Distribution of dN/dS ratios for CT genes and controls. The proportion of genes in each category with ratios in intervals A-I is shown. The categories are: CT-X, CT genes on chromosome X (N = 33); CT-nonX, CT genes not on chromosome X (N = 49); Control-X, control genes on chromosome X (N = 64); Control-nonX, control genes not on chromosome X (N = 71). The intervals are: 0 ≤ A ≤ 0.25; 0.25 < B ≤ 0.5; 0.5 < C ≤ 0.75; 0.75 < D ≤ 1.0; 1.0 < E ≤ 1.25; 1.25 < F ≤ 1.5; 1.5 < G ≤ 1.75; 1.75 < H ≤ 2; 2 < I ≤ 4. Genes which had no synonymous changes (dN/dS denoted '∞' in Table 2) were omitted from the analysis.

The apparent difference between the dN/dS distributions for the CT genes and the controls was assessed for significance using a nonparametric Mann-Whitney test, which indicates whether the medians of the two populations are significantly different. The difference in dN/dS values between all CT genes and all controls is highly significant with a p-value of 1.128e-11 (Table 3). Moreover, the difference between CT genes and the controls is significant whether the CT genes are located on chromosome X (p = 4.686e-10) or not (p = 1.498e-05). The distribution of dN/dS values is also significantly different for CT genes on chromosome X compared to those elsewhere (p = 2.812e-05), suggesting that there is stronger selective pressure on CT genes located on chromosome X. In contrast, there is no significant difference in the distribution of dN/dS ratios between the control genes located on chromosome X or elsewhere (p = 0.4962). Previous work has shown that the protein-coding genes on the hominid X chromosome have a higher average dN/dS value than other chromosomes [18]. Our results suggest that the CT genes contribute strongly to this difference, and thus to the rapid evolution of protein-coding genes on the X chromosome.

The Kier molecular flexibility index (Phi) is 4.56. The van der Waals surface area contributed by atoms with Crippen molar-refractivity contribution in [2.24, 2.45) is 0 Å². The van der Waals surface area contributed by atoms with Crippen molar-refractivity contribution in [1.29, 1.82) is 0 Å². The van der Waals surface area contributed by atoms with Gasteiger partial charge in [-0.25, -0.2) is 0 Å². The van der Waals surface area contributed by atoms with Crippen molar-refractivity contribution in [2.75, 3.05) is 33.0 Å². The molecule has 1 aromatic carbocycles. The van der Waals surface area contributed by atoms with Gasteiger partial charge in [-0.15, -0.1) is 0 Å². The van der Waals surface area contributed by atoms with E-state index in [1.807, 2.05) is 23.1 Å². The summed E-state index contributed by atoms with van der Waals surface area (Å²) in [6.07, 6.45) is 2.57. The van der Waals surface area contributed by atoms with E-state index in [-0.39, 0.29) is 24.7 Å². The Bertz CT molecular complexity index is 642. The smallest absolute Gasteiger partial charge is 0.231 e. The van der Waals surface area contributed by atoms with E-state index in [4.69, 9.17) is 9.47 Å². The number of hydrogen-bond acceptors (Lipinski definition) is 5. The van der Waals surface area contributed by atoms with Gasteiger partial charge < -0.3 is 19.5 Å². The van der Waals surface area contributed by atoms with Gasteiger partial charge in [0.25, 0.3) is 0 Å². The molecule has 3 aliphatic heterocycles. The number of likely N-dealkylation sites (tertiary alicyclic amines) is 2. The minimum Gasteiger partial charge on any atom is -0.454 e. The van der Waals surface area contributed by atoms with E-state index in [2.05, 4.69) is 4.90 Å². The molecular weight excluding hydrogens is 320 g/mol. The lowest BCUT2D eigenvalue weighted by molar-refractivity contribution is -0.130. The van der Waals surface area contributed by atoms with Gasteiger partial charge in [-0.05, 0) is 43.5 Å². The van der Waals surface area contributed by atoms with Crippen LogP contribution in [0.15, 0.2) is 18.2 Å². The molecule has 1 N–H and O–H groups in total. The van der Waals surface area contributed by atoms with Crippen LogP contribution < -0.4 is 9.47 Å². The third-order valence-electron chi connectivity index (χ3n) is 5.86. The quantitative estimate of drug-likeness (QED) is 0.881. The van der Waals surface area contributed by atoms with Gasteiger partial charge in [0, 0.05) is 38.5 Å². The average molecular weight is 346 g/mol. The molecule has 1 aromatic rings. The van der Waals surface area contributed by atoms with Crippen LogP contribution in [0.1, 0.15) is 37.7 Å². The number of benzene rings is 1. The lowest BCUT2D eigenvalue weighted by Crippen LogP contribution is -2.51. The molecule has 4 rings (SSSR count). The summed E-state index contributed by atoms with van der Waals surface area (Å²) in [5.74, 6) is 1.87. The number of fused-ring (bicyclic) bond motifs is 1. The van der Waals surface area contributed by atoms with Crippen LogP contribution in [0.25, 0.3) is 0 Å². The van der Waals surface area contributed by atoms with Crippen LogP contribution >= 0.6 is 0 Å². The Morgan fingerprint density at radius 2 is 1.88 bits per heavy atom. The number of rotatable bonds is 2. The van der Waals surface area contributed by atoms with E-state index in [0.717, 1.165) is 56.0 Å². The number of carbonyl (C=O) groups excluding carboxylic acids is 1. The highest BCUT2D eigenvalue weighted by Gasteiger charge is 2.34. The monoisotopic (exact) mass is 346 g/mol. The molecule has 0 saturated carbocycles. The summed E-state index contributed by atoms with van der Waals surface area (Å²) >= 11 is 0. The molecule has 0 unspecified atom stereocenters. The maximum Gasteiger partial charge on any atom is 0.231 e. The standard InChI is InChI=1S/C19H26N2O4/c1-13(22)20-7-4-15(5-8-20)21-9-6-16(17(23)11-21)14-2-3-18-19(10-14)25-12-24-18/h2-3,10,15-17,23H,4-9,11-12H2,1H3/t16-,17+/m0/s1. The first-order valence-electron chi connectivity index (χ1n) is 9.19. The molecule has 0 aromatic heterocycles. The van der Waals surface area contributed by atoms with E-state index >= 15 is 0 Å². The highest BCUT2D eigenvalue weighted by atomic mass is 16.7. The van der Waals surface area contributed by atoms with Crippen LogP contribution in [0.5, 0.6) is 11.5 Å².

Table 3

Significance of the differences in the distributions of dN/dS ratios between CT and control ORFs

Comparison

p-value

All CTs vs. All controls

6.22e-12

CT-Xs vs. Control-Xs

2.31e-10

Non-X CTs vs. Non-X controls

1.50e-05

CT-Xs vs. Non-X CTs

1.62e-05

Controls on X vs. Non-X controls

0.50

The distributions of dN/dS ratios from groups of CT and control ORFs were compared with each other, and any difference assessed using the non-parametric Mann-Whitney rank sum test [43]. Ratios denoted by '∞' in Table 2 were omitted from this analysis. For comparison, differences in the distributions were also assessed for significance using a parametric Welch two sample t-test; see additional file 3.

Discussion

Several recent publications have taken advantage of the chimpanzee draft genome to identify genes that are under diversifying selection in the primate lineage ([26] and references therein). Their conclusions were concordant, in that they identified the X chromosome as containing a high number of positively selected genes, they found that positively selected genes are predominantly testis-specific, and that their functions are linked to gametogenesis as well as sensory perception and immunity against invading pathogens. Because most of these studies were performed at the whole genome level, they tended to focus on genes for which orthologues could be easily identified and pairwise alignments of coding regions generated automatically. This may explain why they failed to identify CT genes as a dominant group of positively selected genes. A review of recently published literature confirms that only a limited number of CT genes have been recognised as undergoing positive selection (Table 4). Moreover, a large proportion were identified through investigation of individual CT gene families (SPANX [27] and PRAME [28]). In the present study, we have focused on the comparison between human and chimpanzee CT genes, with an emphasis on generating high-quality manually curated data. This was made necessary by the fact that many CT genes are located within segmental duplications and hence have multiple paralogues, and that we tried to be exhaustive in our analysis of all known CT gene families. Because of the large number of gaps that remain in the current assembly of the chimpanzee genome and the relatively high stringency we imposed on the extent of the alignments, we have certainly underestimated the number of CT homologues present in the chimpanzee genome, and some of the human:chimpanzee pairs may not correspond to true orthologues. However, neither of these problems should significantly affect the main conclusions of our study.